The pair have been firm friends since they did their coaching badges together and Coyle spoke to Villas-Boas on Sunday as news of his dismissal by Chelsea became public.
Coyle described Villas-Boas as being disappointed "but not shocked" at the decision, which followed a particularly poor sequence of results.
However, despite being asked to step into such a pressurised role at just 34 years of age, Coyle insists the former Porto coach had already proved he was up to the task.
And, whilst he might have had difficulties getting a number of the Blues' senior stars to buy into his ideas, Coyle feels Villas-Boas would have eventually proved Roman Abramovich had been correct to hire him in the first place.
"I spoke to Andre briefly on Sunday after the news had broken," said the Bolton boss.
"I won't say he was shocked because he has worked at Chelsea before and knows how it works. But he was disappointed.
"I have no doubt if he was given the time to see it through, Chelsea would have reaped the rewards and been stronger for many years to come.
"The job he did at Porto was there for everyone to see. But people don't realise what he did at Academica.
"He took a huge risk leaving Inter Milan for a club that was bottom of the league. But he had belief in his own abilities, saved them from relegation and went to the semi-finals of the cup.
"That was an unbelievable achievement for a young man.
"Chelsea are looking for trophies, who is to say they wouldn't have won one if they had persevered with him?"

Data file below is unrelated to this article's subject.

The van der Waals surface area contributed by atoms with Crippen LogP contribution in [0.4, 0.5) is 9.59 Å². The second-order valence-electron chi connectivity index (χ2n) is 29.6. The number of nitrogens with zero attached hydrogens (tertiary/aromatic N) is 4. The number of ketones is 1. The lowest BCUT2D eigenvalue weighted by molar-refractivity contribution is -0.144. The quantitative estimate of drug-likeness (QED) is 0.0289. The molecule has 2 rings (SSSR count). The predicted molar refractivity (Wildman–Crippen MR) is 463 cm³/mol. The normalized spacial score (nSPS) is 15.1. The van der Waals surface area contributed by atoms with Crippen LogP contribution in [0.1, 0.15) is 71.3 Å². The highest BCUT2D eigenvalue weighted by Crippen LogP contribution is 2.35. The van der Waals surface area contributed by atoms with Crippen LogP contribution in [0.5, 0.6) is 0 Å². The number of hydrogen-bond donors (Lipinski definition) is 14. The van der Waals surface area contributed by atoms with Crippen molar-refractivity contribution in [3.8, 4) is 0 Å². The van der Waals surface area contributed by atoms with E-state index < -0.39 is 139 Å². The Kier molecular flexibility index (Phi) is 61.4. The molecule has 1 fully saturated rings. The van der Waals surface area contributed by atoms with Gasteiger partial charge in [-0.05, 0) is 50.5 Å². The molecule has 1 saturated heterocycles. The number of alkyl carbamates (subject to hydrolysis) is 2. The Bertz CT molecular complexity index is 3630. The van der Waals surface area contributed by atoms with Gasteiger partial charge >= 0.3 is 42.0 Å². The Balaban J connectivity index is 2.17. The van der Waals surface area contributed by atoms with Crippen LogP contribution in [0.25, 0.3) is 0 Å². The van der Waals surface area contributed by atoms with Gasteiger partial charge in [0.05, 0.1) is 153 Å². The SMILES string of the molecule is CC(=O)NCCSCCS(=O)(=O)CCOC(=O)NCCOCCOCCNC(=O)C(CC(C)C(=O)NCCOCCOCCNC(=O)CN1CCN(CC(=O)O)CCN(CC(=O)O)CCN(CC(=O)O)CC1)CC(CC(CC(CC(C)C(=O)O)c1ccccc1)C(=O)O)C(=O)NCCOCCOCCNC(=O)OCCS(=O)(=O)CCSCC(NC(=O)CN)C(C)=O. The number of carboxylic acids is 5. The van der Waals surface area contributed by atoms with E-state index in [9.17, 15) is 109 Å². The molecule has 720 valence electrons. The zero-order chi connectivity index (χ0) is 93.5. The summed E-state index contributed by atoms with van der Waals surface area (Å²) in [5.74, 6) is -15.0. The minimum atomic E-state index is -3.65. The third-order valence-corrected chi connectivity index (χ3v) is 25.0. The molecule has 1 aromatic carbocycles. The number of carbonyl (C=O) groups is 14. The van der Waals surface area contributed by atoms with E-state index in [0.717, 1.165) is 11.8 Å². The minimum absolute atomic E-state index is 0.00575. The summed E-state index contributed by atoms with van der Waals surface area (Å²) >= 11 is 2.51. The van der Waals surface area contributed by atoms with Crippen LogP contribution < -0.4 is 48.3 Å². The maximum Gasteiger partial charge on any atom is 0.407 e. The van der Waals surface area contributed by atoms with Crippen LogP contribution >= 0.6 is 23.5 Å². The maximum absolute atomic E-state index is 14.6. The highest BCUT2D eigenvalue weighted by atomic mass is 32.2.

That Chelsea have reached the FA Cup quarter-finals this week and are now England's only representatives in the Champions League - even though they face an uphill battle to overturn Napoli's first leg advantage next week - shows Villas-Boas must have been doing something right.
And Coyle is convinced he will prove his worth again elsewhere.
"Andre is an outstanding manager and an outstanding man, which is more important in the big scheme of things," he said.
"He will bounce back.
"We all come into this job with our eyes open, as Andre did. He knew the risks were huge, but so are the rewards.
"He will bounce back bigger and stronger and better for the experience.
"You have to go through these circumstances to become better."
Abramovich's trigger-happy approach contrasts sharply with the relative stability at Bolton, where Coyle's position is currently safe despite the Trotters spending most of the season deep in relegation trouble.
Saturday's crucial home encounter with QPR offers a way out, with even Coyle describing it as a six-pointer in a depressing campaign.
"If people are giving me stick, all I would say is that nobody puts me under any more pressure than I do myself," he said.
"I don't take the job lightly. As much as I put a brave face on things, deep down I am really hurting when we lose.
"I love this football club and of course there will be frustration from fans. But they know what we are trying to put in place.
"This was always going to be a season of transition because of the squad we inherited and the injury situation we had.
"It is not rocket science to understand why we have had such a slow start. But we are not getting too low because we know what is at the end of the tunnel.
"We have the vision. Now we have to achieve it in the last 11 games."